Up to 80% of the overall design cycle time can today be spent on verification. Constrained-random testing (CRT) was developed in response to greatly reduce the amount of code needed to create a verification environment. However, CRT-based methodologies that do not include functional coverage are analogous to shooting blind .
Functional coverage provides essential feedback for knowing what was tested, the device configuration used and, perhaps most important, what still has not been tested. It is thus indispensable to answering the fundamental verification question, ‘Are we done yet?’
We must remember that it is a feedback mechanism only — however, that feedback does allow verification to be focused on in completely tested areas.
Coverage-driven verification (CDV) is a natural complement to constrained-random testing (CRT). It is important to understand the different types of coverage that can be used in verification and ‘total coverage analysis’.
Functional coverage is one facet of a total coverage analysis methodology that includes assertions and code coverage. Each helps determine, ‘Are we done yet?’ It focuses on the actual functionality of the design and is closely tied to its specification. Some facets of the functionality will be ‘must haves’; others will be ‘nice to haves’. A properly executed functional coverage plan will identify these and can be useful in gating a design for tapeout. In this case, 100% of the ‘must haves’ will be exercised, but perhaps only 85% of the ‘nice to haves’.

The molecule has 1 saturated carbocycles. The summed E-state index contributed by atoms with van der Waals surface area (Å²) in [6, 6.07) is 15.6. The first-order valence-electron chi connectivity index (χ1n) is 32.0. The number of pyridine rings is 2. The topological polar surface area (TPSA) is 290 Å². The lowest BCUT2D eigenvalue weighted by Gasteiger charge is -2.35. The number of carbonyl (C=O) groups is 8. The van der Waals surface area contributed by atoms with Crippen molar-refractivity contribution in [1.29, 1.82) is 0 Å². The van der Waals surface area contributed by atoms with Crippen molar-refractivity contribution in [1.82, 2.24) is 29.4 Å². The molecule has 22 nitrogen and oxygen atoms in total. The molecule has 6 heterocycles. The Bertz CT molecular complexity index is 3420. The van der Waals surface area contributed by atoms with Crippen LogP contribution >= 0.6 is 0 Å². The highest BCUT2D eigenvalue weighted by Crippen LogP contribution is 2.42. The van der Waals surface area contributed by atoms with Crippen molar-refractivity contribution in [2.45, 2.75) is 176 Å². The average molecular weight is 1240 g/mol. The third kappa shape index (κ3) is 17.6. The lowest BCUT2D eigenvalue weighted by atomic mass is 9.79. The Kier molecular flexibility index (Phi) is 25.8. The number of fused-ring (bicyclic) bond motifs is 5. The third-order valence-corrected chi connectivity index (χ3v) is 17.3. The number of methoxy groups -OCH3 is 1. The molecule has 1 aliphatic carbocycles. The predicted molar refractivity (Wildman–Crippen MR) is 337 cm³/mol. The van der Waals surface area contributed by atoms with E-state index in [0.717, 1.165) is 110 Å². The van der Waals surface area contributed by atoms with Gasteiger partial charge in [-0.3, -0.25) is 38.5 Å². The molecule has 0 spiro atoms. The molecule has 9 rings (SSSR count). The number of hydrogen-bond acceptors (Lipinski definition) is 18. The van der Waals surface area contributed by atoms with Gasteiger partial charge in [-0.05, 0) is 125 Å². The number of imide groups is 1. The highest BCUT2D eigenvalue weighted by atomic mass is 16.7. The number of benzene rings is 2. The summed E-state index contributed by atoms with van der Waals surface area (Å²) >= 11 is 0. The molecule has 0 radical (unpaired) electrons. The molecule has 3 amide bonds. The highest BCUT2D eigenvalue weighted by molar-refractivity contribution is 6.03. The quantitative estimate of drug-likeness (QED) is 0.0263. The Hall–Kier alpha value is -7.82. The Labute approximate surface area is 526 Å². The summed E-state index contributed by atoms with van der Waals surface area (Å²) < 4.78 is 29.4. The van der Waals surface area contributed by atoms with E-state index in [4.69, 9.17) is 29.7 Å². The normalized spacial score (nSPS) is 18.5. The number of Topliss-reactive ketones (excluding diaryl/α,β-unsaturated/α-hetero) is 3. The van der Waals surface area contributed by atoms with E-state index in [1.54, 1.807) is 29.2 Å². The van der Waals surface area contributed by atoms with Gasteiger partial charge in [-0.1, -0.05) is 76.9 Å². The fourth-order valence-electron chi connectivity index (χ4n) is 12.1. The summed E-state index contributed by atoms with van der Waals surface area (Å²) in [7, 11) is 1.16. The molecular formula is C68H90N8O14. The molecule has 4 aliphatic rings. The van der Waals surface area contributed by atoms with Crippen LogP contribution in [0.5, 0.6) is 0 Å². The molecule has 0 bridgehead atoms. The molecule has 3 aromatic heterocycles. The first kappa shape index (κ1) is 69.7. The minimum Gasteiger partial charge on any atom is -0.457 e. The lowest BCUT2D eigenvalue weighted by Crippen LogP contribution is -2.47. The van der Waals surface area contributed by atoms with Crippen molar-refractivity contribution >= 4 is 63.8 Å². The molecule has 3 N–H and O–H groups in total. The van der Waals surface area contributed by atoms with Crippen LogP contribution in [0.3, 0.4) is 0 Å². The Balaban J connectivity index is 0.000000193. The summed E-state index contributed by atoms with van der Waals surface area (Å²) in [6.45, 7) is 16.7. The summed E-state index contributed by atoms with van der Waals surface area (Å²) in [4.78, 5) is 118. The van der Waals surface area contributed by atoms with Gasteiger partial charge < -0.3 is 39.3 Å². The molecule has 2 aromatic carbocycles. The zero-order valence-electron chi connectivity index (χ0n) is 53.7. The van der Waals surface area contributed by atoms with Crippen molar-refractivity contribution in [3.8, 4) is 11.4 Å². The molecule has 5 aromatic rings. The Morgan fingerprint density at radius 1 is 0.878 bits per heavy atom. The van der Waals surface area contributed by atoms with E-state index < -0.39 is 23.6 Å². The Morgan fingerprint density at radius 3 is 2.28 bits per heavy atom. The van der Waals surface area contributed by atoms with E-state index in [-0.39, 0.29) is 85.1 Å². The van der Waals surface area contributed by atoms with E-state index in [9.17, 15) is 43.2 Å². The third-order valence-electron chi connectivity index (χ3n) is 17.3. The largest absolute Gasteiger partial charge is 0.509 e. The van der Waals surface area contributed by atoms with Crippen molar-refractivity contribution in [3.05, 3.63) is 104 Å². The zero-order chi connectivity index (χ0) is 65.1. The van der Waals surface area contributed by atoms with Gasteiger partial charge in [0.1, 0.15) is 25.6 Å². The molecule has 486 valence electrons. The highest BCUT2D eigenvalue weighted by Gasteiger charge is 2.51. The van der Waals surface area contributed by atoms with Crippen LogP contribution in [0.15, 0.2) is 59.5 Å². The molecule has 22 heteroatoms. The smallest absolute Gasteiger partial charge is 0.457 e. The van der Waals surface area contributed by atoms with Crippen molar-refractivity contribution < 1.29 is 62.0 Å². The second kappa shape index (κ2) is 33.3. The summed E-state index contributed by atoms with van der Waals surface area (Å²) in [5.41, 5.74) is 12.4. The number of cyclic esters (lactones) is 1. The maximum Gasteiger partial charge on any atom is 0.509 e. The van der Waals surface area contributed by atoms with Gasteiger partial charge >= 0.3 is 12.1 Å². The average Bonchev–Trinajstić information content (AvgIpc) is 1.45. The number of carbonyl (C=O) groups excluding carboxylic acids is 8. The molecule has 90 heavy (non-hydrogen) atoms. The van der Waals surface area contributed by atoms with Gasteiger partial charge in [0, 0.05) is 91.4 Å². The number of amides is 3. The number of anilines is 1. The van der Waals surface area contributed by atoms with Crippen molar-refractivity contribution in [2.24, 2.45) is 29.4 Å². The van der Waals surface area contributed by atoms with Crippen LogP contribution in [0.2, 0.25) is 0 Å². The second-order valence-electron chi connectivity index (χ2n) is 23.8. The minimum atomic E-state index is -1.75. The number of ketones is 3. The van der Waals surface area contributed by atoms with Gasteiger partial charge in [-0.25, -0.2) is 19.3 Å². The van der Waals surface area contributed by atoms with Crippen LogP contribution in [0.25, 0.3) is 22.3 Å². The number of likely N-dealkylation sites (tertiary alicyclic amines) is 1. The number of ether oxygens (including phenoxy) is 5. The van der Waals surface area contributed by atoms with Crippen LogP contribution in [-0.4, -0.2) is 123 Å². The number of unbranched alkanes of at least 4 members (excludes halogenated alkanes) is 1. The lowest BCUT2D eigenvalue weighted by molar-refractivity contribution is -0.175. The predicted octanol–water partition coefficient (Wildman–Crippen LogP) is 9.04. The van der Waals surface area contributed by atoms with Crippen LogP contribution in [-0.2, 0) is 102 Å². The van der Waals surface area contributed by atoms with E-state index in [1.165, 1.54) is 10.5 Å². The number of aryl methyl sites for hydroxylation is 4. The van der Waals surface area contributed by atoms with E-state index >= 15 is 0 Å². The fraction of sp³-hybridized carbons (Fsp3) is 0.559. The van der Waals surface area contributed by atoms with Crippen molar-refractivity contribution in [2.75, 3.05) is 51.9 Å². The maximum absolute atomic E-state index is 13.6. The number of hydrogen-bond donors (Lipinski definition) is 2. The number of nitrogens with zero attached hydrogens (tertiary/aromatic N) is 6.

Code coverage answers a different question, ‘Has all the code been exercised?’ It says nothing of the correctness of that code nor can it address unimplemented functionality. It does provide a measure of the completeness of testing. Any unexercised code either has not been stimulated during verification or is redundant. Functional and code coverage are complementary since both help reveal holes in the verification.
Ideally, designers embed assertions in RTL code to specify its function and monitor for out-of-bounds operations. For example, an arbiter may be specified to only accept three simultaneous transactions. Assertions can be coded to flag an error or warning if this limit is exceeded.
Functional coverage goals